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F-86F Jet Display Moves to Ramstein
U.S. Air Force Master Sgt. James Hill, 86th Maintenance Squadron flight chief, helps lower a F-86F Sabre jet, Sembach Annex, Germany, Nov. 30, 2010. The aircraft will be refurbished and redisplayed at Ramstein Air Base Hardened Aircraft Shelter as a representative F-86F aircraft from the 86th Fighter Bomber Wing. (U.S. Air Force photo by Airman 1st Class Brea Miller)
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F-86F to be reunited with 86 AW

Posted 12/6/2010   Updated 12/6/2010 Email story   Print story

    


by By Senior Airman Scott Saldukas
86th Airlift Wing Public Affairs


12/6/2010 - RAMSTEIN AIR BASE, Germany  -- Airmen from Ramstein came together to begin a restoration project Nov. 30, which will bring an F-86F aircraft from Sembach Annex to be on display here in the near future.
The project is a team effort between the 86th Maintenance Squadron, 86th Logistics Readiness Squadron and 786th Civil Engineer Squadron to return a piece of Air Force heritage back to Ramstein since the aircraft was mounted in Sembach in 1973.

"It's their appreciation of Air Force history and heritage that enabled the rescue of this aircraft," said James Fitzpatrick, 86th Civil Engineer Group deputy commander. "If not for the love of their craft, confidence in their expertise and willingness to accept the risk of transporting the F-86F, we would have needed to hire a contractor at a cost of several
thousand dollars."

With the transfer of Sembach Annex to the Army, this was a perfect opportunity to move the F-86F back to the 86th Airlift Wing where it can be proudly displayed, said Lt. Col. Richard Gibbs, 86th Maintenance Group deputy commander.

"The 86th AW has a proud heritage, and the F-86 was a part of that," he said. "The F-86s were flown during the 1950s in what was then the 86th Fighter-Bomber Wing and, later, then re-designated 86th Fighter-Interceptor Wing."

The relocation process began when the units removed the aircraft from a concrete display base using a sling and harness attached to a crane. When on the ground, the following days allowed the aircraft to be carefully disassembled for transport via truck to a small hangar on Ramstein.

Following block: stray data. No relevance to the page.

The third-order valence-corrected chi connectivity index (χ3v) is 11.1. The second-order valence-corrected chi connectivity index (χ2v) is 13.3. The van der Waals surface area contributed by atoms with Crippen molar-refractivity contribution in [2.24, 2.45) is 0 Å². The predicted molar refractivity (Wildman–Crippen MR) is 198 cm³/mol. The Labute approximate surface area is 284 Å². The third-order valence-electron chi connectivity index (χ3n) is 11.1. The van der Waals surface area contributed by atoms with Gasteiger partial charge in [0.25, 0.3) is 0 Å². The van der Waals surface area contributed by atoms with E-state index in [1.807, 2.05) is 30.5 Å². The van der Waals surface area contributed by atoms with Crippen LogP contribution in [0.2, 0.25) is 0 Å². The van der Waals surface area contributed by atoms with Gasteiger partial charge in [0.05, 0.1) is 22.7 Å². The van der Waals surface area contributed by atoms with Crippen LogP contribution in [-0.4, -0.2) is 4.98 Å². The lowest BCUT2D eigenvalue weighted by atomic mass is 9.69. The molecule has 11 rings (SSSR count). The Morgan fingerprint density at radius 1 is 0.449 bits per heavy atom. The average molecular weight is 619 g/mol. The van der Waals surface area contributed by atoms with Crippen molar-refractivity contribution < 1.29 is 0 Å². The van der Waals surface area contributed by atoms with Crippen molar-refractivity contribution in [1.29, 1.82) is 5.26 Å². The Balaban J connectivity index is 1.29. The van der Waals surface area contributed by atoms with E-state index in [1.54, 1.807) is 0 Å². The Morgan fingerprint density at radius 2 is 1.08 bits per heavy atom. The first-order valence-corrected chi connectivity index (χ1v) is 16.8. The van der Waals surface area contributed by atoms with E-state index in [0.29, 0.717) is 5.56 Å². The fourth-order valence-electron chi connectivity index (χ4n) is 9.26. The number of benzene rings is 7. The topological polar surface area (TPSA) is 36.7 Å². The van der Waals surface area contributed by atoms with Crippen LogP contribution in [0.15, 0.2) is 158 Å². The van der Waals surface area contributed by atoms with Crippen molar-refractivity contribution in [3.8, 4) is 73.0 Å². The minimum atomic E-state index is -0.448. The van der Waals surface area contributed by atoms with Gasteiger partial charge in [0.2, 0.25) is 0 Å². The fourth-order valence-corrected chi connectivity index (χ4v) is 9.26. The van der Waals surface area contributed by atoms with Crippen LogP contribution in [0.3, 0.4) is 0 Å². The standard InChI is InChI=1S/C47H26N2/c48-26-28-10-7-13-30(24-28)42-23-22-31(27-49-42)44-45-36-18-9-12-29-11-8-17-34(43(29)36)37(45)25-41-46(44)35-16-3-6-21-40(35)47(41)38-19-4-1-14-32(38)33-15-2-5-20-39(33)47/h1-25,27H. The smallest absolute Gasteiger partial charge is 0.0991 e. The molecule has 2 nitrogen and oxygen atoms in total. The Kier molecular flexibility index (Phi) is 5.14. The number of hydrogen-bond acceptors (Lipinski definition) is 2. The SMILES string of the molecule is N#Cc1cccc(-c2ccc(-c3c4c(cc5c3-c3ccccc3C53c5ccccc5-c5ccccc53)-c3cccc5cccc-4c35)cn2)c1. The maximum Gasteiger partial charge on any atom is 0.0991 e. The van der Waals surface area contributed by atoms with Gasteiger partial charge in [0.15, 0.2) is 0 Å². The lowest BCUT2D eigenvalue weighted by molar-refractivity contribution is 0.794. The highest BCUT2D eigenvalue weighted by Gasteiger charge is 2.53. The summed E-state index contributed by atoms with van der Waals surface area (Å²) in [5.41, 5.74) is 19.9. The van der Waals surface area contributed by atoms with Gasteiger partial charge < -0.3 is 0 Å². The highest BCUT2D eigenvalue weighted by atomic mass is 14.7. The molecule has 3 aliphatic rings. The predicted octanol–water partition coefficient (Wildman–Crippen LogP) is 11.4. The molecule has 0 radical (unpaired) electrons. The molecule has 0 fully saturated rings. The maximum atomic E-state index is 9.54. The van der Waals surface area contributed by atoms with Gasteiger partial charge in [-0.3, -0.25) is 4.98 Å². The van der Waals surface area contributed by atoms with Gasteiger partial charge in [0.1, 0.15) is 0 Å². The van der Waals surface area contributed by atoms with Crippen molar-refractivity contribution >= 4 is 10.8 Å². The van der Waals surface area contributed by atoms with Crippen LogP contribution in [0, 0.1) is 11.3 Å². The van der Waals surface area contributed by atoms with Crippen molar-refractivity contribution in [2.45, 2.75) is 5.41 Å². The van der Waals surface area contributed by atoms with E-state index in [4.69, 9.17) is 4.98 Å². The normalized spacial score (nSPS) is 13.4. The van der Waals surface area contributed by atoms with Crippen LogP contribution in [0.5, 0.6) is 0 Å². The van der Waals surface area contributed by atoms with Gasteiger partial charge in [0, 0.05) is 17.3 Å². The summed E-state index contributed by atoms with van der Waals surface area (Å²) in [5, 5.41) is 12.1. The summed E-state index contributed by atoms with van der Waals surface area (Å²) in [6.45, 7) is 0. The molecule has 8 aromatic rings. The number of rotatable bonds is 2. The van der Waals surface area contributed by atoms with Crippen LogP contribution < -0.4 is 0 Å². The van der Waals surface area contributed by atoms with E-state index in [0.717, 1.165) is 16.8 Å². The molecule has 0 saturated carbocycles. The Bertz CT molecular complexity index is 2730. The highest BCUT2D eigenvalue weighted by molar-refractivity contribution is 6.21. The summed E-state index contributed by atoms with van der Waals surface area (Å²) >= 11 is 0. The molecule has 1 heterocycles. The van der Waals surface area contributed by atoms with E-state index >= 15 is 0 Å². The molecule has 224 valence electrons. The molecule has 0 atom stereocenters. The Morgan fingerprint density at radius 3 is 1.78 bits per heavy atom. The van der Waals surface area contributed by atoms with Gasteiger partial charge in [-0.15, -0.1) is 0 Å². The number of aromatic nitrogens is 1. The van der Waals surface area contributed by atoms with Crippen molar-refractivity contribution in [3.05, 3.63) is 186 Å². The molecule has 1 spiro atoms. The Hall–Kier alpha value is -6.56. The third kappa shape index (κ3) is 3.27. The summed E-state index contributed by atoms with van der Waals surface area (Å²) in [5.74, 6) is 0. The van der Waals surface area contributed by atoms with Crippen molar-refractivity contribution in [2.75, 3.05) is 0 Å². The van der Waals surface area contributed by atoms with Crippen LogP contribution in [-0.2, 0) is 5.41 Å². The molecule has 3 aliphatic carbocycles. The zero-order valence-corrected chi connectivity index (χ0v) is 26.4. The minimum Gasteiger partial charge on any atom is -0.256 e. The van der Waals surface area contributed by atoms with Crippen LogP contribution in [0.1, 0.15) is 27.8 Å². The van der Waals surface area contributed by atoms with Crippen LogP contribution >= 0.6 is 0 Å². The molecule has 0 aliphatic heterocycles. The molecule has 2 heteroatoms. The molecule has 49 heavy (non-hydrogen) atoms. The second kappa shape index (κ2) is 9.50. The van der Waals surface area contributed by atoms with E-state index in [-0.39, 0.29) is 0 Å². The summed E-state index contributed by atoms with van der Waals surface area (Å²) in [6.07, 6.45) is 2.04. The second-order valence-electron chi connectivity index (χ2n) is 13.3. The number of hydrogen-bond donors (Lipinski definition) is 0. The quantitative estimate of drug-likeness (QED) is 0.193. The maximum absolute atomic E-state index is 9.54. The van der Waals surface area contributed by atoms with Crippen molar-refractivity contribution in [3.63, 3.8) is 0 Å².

"The transportation team has been anxiously awaiting the transfer of the F-86," said Capt. Christine Stevens, 86th VRS operations officer. "After the maintenance group has done their part, VRS Airmen will be ready on scene to load up and move the big pieces of the aircraft back to its home on Ramstein."

VRS will be using two 40-foot flatbed tractor trailers to support the movement and are responsible for securing the wings, fuselage and tail parts.

"This aircraft represents a legacy of airpower," said Tech. Sgt. Robert Berrier, 86th VRS assistant chief dispatcher. "The safe and efficient movement of this asset is a way for our Airmen to pay tribute to those who served and paid the ultimate sacrifice in defense of our country from past to current conflicts."

Once on Ramstein, the aircraft will then be evaluated, reassembled and refurbished.
"The maintenance team will first need to assess the condition of the aircraft to determine exactly what work needs to be done during the refurbishment," Colonel Gibbs said. "We plan to paint it the same color scheme you would have seen, had you been here on the flight line in 1952."

Upon completion of refurbishment, the CEG plans to locate the stand and aircraft in one of the larger traffic circles near the Kaiserslautern Military Community Center.

"I'm proud of the work done by our maintenance team in less than ideal weather conditions and I feel honored that our team could be a part of bringing this piece of 86th AW history home," Colonel Gibbs said.



tabComments
12/6/2010 5:01:15 PM ET
I am going to miss this legecy of Sembach I do miss the full family atmosphere no matter how Ramstein tries it never beat the small town family of Sembach
Jason, Ramstein
 
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